Selecting fields suitable for extending grazing is crucial to its success.
Feeding cattle in the winter can be the single, largest expense for producers, and Roy Burris, University of Kentucky (UK) College of Agriculture beef specialist, says this year will not be an exception.
Grazing cows and heifers on grassland set aside in August for winter pasture can significantly reduce feeding costs if the condition of animals can be maintained from grass alone.
"Deferred grazing can significantly reduce winter feed costs and as input costs are increasing, farmers are revisiting this as a way of keeping cows out for longer," says Liz Genever, EBLEX sheep and cattle specialist located in England. "The quality should be a similar level to a standing crop of hay with the advantage being that you don't have the cost of conserving the forage because it is grazed in situ."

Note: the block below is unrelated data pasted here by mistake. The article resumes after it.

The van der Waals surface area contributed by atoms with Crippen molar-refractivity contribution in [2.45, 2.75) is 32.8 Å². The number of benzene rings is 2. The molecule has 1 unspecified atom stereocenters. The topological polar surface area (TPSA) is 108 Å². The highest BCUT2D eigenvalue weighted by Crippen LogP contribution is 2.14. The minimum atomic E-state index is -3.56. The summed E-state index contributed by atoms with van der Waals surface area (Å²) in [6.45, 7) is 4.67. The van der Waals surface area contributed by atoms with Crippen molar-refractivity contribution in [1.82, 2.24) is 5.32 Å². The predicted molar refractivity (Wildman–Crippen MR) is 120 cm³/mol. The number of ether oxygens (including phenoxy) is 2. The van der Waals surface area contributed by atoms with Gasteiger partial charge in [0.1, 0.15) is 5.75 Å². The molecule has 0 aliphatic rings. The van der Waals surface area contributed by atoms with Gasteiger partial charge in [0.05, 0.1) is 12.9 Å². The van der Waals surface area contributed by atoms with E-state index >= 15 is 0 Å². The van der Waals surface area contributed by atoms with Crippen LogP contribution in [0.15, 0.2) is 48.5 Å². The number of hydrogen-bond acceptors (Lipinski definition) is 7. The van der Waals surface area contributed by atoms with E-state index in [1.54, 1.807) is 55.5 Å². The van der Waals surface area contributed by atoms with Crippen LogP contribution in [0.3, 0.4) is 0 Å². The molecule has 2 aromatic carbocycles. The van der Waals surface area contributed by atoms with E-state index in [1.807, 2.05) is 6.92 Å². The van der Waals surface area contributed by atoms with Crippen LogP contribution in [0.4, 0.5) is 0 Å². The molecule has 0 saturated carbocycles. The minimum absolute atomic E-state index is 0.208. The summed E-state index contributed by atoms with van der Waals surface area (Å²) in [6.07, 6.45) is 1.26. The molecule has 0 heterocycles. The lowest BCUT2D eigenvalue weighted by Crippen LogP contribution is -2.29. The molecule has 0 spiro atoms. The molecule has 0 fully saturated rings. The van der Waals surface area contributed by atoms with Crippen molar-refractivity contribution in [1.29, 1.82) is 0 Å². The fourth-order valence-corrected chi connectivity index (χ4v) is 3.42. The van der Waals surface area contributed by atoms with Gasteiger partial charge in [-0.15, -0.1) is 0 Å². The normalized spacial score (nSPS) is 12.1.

This system involves the removal of livestock from grassland in the late summer to allow a grass wedge to build up for feeding in the late autumn and early winter.